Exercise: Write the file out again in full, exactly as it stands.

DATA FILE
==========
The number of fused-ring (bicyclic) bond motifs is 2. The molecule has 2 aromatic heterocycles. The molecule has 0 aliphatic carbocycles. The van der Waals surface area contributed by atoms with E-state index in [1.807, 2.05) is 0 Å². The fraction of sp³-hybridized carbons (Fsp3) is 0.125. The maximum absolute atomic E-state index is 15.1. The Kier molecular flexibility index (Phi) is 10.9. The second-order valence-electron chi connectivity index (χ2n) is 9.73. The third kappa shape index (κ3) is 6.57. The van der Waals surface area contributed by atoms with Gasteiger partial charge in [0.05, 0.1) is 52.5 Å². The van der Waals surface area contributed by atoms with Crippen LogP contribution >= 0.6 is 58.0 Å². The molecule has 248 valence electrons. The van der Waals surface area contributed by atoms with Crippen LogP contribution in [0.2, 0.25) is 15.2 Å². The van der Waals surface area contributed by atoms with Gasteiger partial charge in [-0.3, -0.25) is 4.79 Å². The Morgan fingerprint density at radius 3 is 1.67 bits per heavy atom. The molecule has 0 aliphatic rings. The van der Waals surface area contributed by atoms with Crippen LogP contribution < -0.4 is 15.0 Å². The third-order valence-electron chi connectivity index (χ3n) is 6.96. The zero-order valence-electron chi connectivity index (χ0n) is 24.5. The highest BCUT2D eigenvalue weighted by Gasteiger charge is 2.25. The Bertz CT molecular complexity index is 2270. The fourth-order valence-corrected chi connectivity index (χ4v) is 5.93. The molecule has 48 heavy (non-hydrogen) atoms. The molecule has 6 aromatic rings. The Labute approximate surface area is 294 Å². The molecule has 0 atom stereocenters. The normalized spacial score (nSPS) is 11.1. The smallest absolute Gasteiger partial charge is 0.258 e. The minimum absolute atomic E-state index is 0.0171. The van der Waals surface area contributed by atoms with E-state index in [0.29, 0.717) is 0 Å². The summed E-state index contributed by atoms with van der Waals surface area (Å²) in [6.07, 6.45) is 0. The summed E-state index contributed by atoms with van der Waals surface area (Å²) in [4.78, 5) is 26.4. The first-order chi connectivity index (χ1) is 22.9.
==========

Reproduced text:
The number of fused-ring (bicyclic) bond motifs is 2. The molecule has 2 aromatic heterocycles. The molecule has 0 aliphatic carbocycles. The van der Waals surface area contributed by atoms with E-state index in [1.807, 2.05) is 0 Å². The fraction of sp³-hybridized carbons (Fsp3) is 0.125. The maximum absolute atomic E-state index is 15.1. The Kier molecular flexibility index (Phi) is 10.9. The second-order valence-electron chi connectivity index (χ2n) is 9.73. The third kappa shape index (κ3) is 6.57. The van der Waals surface area contributed by atoms with Gasteiger partial charge in [0.05, 0.1) is 52.5 Å². The van der Waals surface area contributed by atoms with Crippen LogP contribution >= 0.6 is 58.0 Å². The molecule has 248 valence electrons. The van der Waals surface area contributed by atoms with Crippen LogP contribution in [0.2, 0.25) is 15.2 Å². The van der Waals surface area contributed by atoms with Gasteiger partial charge in [-0.3, -0.25) is 4.79 Å². The Morgan fingerprint density at radius 3 is 1.67 bits per heavy atom. The molecule has 0 aliphatic rings. The van der Waals surface area contributed by atoms with Crippen LogP contribution < -0.4 is 15.0 Å². The third-order valence-electron chi connectivity index (χ3n) is 6.96. The zero-order valence-electron chi connectivity index (χ0n) is 24.5. The highest BCUT2D eigenvalue weighted by Gasteiger charge is 2.25. The Bertz CT molecular complexity index is 2270. The fourth-order valence-corrected chi connectivity index (χ4v) is 5.93. The molecule has 48 heavy (non-hydrogen) atoms. The molecule has 6 aromatic rings. The Labute approximate surface area is 294 Å². The molecule has 0 atom stereocenters. The normalized spacial score (nSPS) is 11.1. The smallest absolute Gasteiger partial charge is 0.258 e. The minimum absolute atomic E-state index is 0.0171. The van der Waals surface area contributed by atoms with E-state index in [0.29, 0.717) is 0 Å². The summed E-state index contributed by atoms with van der Waals surface area (Å²) in [6.07, 6.45) is 0. The summed E-state index contributed by atoms with van der Waals surface area (Å²) in [4.78, 5) is 26.4. The first-order chi connectivity index (χ1) is 22.9.